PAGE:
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I am a bit unclear about underflowing in terms of binary representation.

Let's say that an unsigned 8-bit variable gets overflown from the addition of $150+150$.

A signed 8-bit variable gets underflown after the subtraction of $-120-60$.

Now my point is let's think of 8-bit variable, we are subtracting $110-10$. Now let's convert this into an addition, $110+(-10)$. Since $-10$ is $11110110$ and $110$ is $01101110$. If we add these two binary numbers we will have a value after 8th bit to carry, which is I believe an overflown, however the final binary number is equal to $100$ and that's what we want and in terms of decimal value we did not lose anything. In that case do we have a overflow or underflow here?

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    $\begingroup$ Underflow makes no sense for integral values. $\endgroup$ – copper.hat Oct 21 '13 at 16:36
  • $\begingroup$ @copper.hat That's not quite true: cwe.mitre.org/data/definitions/191.html $\endgroup$ – lehins Jan 31 at 14:23
  • $\begingroup$ That is overflow, not underflow. $\endgroup$ – copper.hat Jan 31 at 14:48
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Say you have $8$-bits signed integers. The range of representable integers start at $-128$ and ends at $127$.

If you perform $127+1$, you obtain $-128$ : $0111 1111+0000 0001 = 1000 0000$ and the overflow flag is turned on.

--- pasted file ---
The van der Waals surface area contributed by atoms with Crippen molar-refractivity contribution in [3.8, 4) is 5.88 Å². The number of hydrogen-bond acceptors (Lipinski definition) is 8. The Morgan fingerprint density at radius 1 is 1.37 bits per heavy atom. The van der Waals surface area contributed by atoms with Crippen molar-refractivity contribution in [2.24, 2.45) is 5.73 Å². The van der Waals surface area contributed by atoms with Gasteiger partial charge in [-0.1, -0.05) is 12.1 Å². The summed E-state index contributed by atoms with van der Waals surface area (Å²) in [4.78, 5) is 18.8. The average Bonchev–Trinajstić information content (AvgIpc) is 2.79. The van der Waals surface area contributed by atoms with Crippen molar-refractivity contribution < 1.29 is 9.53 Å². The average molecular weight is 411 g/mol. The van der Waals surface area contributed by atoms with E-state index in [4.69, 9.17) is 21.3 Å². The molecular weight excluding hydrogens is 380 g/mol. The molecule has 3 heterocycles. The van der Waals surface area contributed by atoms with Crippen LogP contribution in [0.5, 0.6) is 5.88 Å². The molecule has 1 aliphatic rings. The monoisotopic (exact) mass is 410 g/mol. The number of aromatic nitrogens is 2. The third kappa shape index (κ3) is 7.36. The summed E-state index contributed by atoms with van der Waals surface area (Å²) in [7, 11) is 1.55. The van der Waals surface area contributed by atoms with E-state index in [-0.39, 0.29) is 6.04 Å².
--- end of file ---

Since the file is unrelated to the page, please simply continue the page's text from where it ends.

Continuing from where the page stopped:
If you perform $-128-1$, you obtain $127$ : $1000 0000-0000 0001 = 0111 1111$ and the overflow flag is turned on.

In both cases, these are overflows.

Underflows refer to floating point underflow, where an operation result in a number that is too small to be representable. For example, if the exponent part can represent values from $-127$ to $127$, then any number with absolute value less than $2^{-127}$ may cause underflow.

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You don't have an overflow here: the result will be 01100100. Since the top bit indicates the sign, the addition process is not the same as for unsigned integers.

For example, 01100100+01100100 overflows for signed integers, because we can't carry from the 7th bit into 8th: the 8th bit is the sign. Over unsigned integers, there is no overflow.

Conversely, 01100100+11110110 overflows for unsigned integers, but not for signed ones.

My point is: the process of adding of numbers represented by binary strings depends on what representation is used. (You would not add floating point representations bitwise...)

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The term arithmetic underflow (or "floating point underflow", or just "underflow") is a condition in a computer program where the result of a calculation is a number of smaller absolute value than the computer can actually store in memory.

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